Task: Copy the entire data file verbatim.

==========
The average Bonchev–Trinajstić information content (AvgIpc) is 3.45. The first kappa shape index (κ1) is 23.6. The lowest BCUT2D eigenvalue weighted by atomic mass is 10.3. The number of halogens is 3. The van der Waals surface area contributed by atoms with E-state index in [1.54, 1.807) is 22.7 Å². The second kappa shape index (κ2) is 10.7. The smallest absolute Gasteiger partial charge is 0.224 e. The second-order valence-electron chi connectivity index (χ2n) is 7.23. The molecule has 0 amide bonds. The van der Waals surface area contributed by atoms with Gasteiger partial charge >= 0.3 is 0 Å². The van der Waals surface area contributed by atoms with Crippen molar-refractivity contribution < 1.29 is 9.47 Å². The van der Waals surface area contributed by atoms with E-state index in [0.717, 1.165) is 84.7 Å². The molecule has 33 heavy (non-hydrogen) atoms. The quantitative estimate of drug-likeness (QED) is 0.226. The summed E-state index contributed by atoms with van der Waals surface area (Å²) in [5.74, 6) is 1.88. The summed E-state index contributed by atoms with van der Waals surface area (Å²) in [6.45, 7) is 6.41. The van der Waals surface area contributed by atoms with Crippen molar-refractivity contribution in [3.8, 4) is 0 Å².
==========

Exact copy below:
The average Bonchev–Trinajstić information content (AvgIpc) is 3.45. The first kappa shape index (κ1) is 23.6. The lowest BCUT2D eigenvalue weighted by atomic mass is 10.3. The number of halogens is 3. The van der Waals surface area contributed by atoms with E-state index in [1.54, 1.807) is 22.7 Å². The second kappa shape index (κ2) is 10.7. The smallest absolute Gasteiger partial charge is 0.224 e. The second-order valence-electron chi connectivity index (χ2n) is 7.23. The molecule has 0 amide bonds. The van der Waals surface area contributed by atoms with Gasteiger partial charge >= 0.3 is 0 Å². The van der Waals surface area contributed by atoms with Crippen molar-refractivity contribution < 1.29 is 9.47 Å². The van der Waals surface area contributed by atoms with E-state index in [0.717, 1.165) is 84.7 Å². The molecule has 33 heavy (non-hydrogen) atoms. The quantitative estimate of drug-likeness (QED) is 0.226. The summed E-state index contributed by atoms with van der Waals surface area (Å²) in [5.74, 6) is 1.88. The summed E-state index contributed by atoms with van der Waals surface area (Å²) in [6.45, 7) is 6.41. The van der Waals surface area contributed by atoms with Crippen molar-refractivity contribution in [3.8, 4) is 0 Å².